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3 14159MP

C++ member function calling member functions (solved)

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This program worked fine. Then I tried to make the show() function. It should do the same thing as the commented line above the show() call but I get these errors. void student::show()' is initialized like a variable void student::show()' outside of class is not definition cannot call member function `std::string student::getName() const' without object The last one I think is because the compiler doesn't know what student to work on. Can someone tell why my show() function doesn't work.
#include <cstdlib>
#include <iostream>

using namespace std;

class student
{
public:
       student (string name = " ",string lnumber = " ",int age = 0);
       void    setName(string n);
       string  getName()const;
       void    setAge(int a);
       int     getAge()const;
       void    setLnumber (string l);
       string  getLnumber()const;
       void    show();
       
private:
        string name;
        string lnumber;
        int age;
};


int main()
{
    
    student x ( "Fiddle","L001122", 22);
    student y;

    //cout << x.getName() << " " << x.getAge() << " " << x.getLnumber() << endl;
    x.show();
    //cout << y.getName() << " " << y.getAge() << " " << y.getLnumber() << endl;
    y.show();
    y.setName("Piano");
    y.setAge (40);
    y.setLnumber ("L012345");
    //cout << y.getName() << " " << y.getAge() << " " << y.getLnumber() << endl;
    y.show();
    
    system("PAUSE");
    return EXIT_SUCCESS;
}

student::student (string n,string l,int a)
{
name = n;
lnumber = l;
age =  a;
}


void student::setAge(int a)
{
age = a;
}

int student::getAge() const
{
return age;    
}

void student::setName(string n)
{
name = n;
}

string student::getName() const
{
return name;    
}

void student::setLnumber (string l)
{
lnumber = l;
}

string  student::getLnumber() const
{
return lnumber;        
}

void student::show()
(
cout << student::getName() const;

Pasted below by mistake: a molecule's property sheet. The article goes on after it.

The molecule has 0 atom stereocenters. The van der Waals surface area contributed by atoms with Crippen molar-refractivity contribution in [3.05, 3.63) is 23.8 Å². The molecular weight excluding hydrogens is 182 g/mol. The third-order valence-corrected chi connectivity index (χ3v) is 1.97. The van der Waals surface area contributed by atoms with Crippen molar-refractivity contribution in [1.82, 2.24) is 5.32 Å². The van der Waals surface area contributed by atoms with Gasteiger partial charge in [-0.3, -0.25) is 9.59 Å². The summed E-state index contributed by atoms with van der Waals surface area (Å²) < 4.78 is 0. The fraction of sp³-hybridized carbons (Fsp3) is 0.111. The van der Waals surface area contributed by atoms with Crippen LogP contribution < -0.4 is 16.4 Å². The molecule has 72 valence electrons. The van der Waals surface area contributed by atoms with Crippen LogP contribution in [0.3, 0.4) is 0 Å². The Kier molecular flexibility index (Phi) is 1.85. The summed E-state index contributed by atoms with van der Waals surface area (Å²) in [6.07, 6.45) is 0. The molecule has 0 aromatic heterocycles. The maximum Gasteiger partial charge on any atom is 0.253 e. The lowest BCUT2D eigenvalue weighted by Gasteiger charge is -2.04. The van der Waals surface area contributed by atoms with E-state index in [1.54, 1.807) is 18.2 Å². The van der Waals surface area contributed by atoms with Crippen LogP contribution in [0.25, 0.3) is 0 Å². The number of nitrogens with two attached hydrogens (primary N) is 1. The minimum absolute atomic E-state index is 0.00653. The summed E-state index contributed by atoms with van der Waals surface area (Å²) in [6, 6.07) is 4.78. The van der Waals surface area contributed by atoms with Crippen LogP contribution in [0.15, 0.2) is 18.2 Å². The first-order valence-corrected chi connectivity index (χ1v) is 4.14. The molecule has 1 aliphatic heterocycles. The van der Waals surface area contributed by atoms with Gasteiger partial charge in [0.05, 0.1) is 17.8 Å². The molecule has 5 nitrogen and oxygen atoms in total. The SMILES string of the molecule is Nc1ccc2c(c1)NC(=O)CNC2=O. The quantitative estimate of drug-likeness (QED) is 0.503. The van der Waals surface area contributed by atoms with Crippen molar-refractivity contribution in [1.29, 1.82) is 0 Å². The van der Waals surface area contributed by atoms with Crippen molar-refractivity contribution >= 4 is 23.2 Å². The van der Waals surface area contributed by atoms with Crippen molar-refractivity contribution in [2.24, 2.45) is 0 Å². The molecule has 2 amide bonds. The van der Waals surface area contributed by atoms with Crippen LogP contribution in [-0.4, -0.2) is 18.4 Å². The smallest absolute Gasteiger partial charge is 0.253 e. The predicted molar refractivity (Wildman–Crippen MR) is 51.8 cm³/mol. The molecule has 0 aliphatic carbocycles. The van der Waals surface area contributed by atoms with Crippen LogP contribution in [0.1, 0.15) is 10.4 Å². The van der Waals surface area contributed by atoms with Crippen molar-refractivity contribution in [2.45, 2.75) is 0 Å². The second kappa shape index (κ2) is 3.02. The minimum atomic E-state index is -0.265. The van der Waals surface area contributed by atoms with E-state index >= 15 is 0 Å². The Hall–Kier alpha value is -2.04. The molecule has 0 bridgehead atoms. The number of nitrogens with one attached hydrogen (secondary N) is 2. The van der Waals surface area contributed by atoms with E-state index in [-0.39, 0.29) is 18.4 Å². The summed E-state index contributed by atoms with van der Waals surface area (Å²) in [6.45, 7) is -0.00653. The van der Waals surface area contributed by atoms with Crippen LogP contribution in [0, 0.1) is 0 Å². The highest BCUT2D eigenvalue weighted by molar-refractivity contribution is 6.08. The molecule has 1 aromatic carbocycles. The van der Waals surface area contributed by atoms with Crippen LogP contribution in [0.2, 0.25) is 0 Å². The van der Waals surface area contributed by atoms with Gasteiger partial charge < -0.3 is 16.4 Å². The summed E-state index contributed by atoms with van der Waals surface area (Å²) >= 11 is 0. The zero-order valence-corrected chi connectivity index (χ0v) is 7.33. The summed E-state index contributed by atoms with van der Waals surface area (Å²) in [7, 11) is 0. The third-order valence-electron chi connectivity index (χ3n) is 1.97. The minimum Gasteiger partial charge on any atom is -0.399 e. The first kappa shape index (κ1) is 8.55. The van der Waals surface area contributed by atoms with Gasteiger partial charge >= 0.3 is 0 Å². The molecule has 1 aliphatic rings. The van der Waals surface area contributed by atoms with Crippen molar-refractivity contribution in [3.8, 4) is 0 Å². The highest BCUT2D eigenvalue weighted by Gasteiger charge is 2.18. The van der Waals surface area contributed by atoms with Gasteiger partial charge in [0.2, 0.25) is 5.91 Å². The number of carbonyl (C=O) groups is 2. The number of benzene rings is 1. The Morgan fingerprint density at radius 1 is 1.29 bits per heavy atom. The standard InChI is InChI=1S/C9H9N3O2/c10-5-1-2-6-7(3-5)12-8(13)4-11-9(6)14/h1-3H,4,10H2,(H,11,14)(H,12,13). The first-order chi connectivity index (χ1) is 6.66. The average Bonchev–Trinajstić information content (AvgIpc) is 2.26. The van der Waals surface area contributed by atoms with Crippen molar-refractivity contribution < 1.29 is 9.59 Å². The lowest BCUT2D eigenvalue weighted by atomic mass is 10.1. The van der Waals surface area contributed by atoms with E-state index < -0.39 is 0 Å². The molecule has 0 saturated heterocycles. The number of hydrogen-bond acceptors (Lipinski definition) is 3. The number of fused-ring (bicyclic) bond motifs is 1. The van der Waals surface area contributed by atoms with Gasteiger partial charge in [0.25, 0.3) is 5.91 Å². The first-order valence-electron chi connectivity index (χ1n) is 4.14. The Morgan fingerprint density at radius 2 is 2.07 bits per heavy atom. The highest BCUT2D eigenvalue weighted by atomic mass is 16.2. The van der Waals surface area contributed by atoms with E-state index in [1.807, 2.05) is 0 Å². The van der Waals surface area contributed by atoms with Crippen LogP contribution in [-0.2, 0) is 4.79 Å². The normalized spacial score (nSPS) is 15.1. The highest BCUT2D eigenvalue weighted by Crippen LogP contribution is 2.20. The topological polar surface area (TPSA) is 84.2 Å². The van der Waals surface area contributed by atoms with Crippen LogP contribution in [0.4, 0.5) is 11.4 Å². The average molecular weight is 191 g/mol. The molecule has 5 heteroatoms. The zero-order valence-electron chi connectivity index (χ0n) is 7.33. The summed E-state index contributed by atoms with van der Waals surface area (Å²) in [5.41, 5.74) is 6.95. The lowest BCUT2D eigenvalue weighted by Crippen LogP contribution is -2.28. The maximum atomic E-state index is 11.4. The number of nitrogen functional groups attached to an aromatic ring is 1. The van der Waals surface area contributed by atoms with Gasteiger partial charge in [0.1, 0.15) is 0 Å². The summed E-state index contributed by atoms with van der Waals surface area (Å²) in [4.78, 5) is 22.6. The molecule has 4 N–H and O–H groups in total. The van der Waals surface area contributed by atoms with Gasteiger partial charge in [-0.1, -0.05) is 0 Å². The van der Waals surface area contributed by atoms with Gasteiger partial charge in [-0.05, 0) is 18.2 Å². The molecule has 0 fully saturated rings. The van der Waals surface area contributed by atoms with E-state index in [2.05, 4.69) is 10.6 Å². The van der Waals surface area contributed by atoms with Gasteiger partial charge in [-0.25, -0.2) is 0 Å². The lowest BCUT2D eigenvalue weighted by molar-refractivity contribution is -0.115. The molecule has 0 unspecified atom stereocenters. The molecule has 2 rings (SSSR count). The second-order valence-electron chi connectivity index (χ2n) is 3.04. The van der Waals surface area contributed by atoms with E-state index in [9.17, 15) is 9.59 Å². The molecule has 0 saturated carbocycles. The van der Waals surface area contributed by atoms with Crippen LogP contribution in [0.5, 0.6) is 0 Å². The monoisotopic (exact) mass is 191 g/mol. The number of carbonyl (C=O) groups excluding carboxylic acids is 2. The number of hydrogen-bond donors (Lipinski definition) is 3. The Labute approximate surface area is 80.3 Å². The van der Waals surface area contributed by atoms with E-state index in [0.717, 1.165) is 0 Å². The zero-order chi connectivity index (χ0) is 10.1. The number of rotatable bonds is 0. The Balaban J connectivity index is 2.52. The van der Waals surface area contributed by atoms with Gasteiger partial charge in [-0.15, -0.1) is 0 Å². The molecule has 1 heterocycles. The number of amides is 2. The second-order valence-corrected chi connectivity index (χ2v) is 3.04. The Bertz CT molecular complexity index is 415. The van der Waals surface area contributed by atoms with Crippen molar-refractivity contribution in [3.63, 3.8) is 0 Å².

cout << student::getLnumber() const;
cout << student::getAge() const;
)



[Edited by - 3 14159MP on March 18, 2007 5:30:28 PM]

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Your function is enclosed by parentheses instead of curly brackets. Change


void student::show()
(
cout << student::getName();
cout << student::getLnumber();
cout << student::getAge();
)




to this


void student::show()
{
cout << student::getName();
cout << student::getLnumber();
cout << student::getAge();
}


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In addition to { }, what you're doing inside show() is incorrect. AS written, you are trying to call non-member functions within the student namespace (or static functions within the student class), whereas you really want to call the member functions for the object show was called on:

void student::show() const // NOTE change the declaration to match this
{
cout << this->getName() << " ";
cout << this->getLnumber() << " ";
cout << this->getAge() << endl;
}

You could leave out the this-> as it is implicit, and it's a question of personal preference whether to use it. The point is, member functions have an implicit parameter of the object the function is being called on, and here you need to call the other functions on the same object.

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Quote:
Original post by SunTzu
AS written, you are trying to call non-member functions within the student namespace (or static functions within the student class), whereas you really want to call the member functions for the object show was called on:


Actually, getName() is a shorthand notation for student::getName(), which in turn is a shorthand notation for this->student::getName(). So, the proper function would be called in all four versions (yours included), although both the this and the student qualifications are not necessary (because the situation is unambiguous).

For instance, it's perfectly permissible to call Base::Member() in a Derived member function, without the this prefix.

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Quote:
Original post by SunTzu
In addition to { }, what you're doing inside show() is incorrect. AS written, you are trying to call non-member functions within the student namespace (or static functions within the student class), whereas you really want to call the member functions for the object show was called on:

void student::show() const // NOTE change the declaration to match this
{
cout << this->getName() << " ";
cout << this->getLnumber() << " ";
cout << this->getAge() << endl;
}

You could leave out the this-> as it is implicit, and it's a question of personal preference whether to use it. The point is, member functions have an implicit parameter of the object the function is being called on, and here you need to call the other functions on the same object.

His code is perfectly valid on this point. student::getName() will call the function getName belonging to the name space student. student is the class he's working with, and he's calling it from within another member function of student. So the call will call getName just like you called it without student:: or with this->.

Doesn't make any difference now, but with inheritance where multiple overrides of the, possibly virtual, getName function exists, you can with the name space resolution operator (::) explicitely select which version you want to call.

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